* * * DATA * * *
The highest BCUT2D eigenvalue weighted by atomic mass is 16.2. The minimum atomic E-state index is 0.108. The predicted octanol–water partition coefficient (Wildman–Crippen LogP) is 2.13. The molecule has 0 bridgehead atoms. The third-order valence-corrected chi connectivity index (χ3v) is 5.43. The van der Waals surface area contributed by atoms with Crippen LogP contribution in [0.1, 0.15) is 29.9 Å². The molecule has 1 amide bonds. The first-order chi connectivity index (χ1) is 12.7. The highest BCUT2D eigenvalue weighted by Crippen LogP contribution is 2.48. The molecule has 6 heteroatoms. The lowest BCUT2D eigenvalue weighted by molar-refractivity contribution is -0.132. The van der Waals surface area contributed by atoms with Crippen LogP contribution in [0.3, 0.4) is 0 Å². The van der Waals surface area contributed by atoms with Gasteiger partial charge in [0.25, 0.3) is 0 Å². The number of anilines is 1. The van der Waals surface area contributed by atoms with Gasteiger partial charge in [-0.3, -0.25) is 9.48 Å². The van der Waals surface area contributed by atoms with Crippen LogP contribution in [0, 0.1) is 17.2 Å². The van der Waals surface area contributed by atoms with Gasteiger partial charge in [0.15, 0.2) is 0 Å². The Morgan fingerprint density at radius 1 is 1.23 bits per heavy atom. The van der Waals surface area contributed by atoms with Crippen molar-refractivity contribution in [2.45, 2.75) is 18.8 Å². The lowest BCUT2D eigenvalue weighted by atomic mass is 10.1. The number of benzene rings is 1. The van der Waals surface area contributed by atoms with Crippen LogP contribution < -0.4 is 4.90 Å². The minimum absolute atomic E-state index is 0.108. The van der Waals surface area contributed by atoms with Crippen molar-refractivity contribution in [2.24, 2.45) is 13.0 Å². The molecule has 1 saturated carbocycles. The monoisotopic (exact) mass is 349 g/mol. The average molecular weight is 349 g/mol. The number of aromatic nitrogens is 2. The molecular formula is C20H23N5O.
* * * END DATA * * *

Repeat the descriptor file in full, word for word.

The highest BCUT2D eigenvalue weighted by atomic mass is 16.2. The minimum atomic E-state index is 0.108. The predicted octanol–water partition coefficient (Wildman–Crippen LogP) is 2.13. The molecule has 0 bridgehead atoms. The third-order valence-corrected chi connectivity index (χ3v) is 5.43. The van der Waals surface area contributed by atoms with Crippen LogP contribution in [0.1, 0.15) is 29.9 Å². The molecule has 1 amide bonds. The first-order chi connectivity index (χ1) is 12.7. The highest BCUT2D eigenvalue weighted by Crippen LogP contribution is 2.48. The molecule has 6 heteroatoms. The lowest BCUT2D eigenvalue weighted by molar-refractivity contribution is -0.132. The van der Waals surface area contributed by atoms with Crippen LogP contribution in [0.3, 0.4) is 0 Å². The van der Waals surface area contributed by atoms with Gasteiger partial charge in [0.25, 0.3) is 0 Å². The number of anilines is 1. The van der Waals surface area contributed by atoms with Gasteiger partial charge in [-0.3, -0.25) is 9.48 Å². The van der Waals surface area contributed by atoms with Crippen LogP contribution in [0, 0.1) is 17.2 Å². The van der Waals surface area contributed by atoms with Gasteiger partial charge in [0.15, 0.2) is 0 Å². The Morgan fingerprint density at radius 1 is 1.23 bits per heavy atom. The van der Waals surface area contributed by atoms with Crippen molar-refractivity contribution in [2.45, 2.75) is 18.8 Å². The lowest BCUT2D eigenvalue weighted by atomic mass is 10.1. The number of benzene rings is 1. The van der Waals surface area contributed by atoms with Crippen LogP contribution < -0.4 is 4.90 Å². The minimum absolute atomic E-state index is 0.108. The van der Waals surface area contributed by atoms with Crippen molar-refractivity contribution in [2.24, 2.45) is 13.0 Å². The molecule has 1 saturated carbocycles. The monoisotopic (exact) mass is 349 g/mol. The average molecular weight is 349 g/mol. The number of aromatic nitrogens is 2. The molecular formula is C20H23N5O.